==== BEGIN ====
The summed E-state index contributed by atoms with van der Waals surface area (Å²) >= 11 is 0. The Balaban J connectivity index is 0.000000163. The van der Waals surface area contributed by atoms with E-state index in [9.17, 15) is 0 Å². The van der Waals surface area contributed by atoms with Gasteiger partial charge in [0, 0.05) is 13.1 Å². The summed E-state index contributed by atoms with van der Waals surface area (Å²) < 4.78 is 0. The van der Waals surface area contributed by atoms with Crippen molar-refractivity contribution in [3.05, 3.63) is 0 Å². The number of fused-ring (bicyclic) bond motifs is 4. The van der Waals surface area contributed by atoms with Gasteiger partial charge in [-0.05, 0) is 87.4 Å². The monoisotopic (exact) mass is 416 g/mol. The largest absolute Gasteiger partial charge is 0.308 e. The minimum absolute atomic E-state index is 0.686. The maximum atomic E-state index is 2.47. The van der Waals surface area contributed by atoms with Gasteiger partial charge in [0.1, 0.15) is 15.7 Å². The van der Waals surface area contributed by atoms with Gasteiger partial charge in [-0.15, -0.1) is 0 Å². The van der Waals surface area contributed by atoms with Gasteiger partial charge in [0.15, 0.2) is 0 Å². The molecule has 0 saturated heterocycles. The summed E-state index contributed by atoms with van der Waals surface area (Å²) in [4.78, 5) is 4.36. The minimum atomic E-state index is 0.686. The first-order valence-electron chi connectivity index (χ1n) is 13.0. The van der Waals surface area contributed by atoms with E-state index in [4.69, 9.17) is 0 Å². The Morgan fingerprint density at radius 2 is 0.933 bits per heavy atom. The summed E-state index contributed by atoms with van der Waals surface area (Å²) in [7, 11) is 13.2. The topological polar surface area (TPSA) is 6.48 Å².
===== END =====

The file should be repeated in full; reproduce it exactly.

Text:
The summed E-state index contributed by atoms with van der Waals surface area (Å²) >= 11 is 0. The Balaban J connectivity index is 0.000000163. The van der Waals surface area contributed by atoms with E-state index in [9.17, 15) is 0 Å². The van der Waals surface area contributed by atoms with Gasteiger partial charge in [0, 0.05) is 13.1 Å². The summed E-state index contributed by atoms with van der Waals surface area (Å²) < 4.78 is 0. The van der Waals surface area contributed by atoms with Crippen molar-refractivity contribution in [3.05, 3.63) is 0 Å². The number of fused-ring (bicyclic) bond motifs is 4. The van der Waals surface area contributed by atoms with Gasteiger partial charge in [-0.05, 0) is 87.4 Å². The monoisotopic (exact) mass is 416 g/mol. The largest absolute Gasteiger partial charge is 0.308 e. The minimum absolute atomic E-state index is 0.686. The maximum atomic E-state index is 2.47. The van der Waals surface area contributed by atoms with Gasteiger partial charge in [0.1, 0.15) is 15.7 Å². The van der Waals surface area contributed by atoms with Gasteiger partial charge in [-0.15, -0.1) is 0 Å². The van der Waals surface area contributed by atoms with Gasteiger partial charge in [0.15, 0.2) is 0 Å². The molecule has 0 saturated heterocycles. The summed E-state index contributed by atoms with van der Waals surface area (Å²) in [4.78, 5) is 4.36. The minimum atomic E-state index is 0.686. The first-order valence-electron chi connectivity index (χ1n) is 13.0. The van der Waals surface area contributed by atoms with E-state index in [4.69, 9.17) is 0 Å². The Morgan fingerprint density at radius 2 is 0.933 bits per heavy atom. The summed E-state index contributed by atoms with van der Waals surface area (Å²) in [7, 11) is 13.2. The topological polar surface area (TPSA) is 6.48 Å².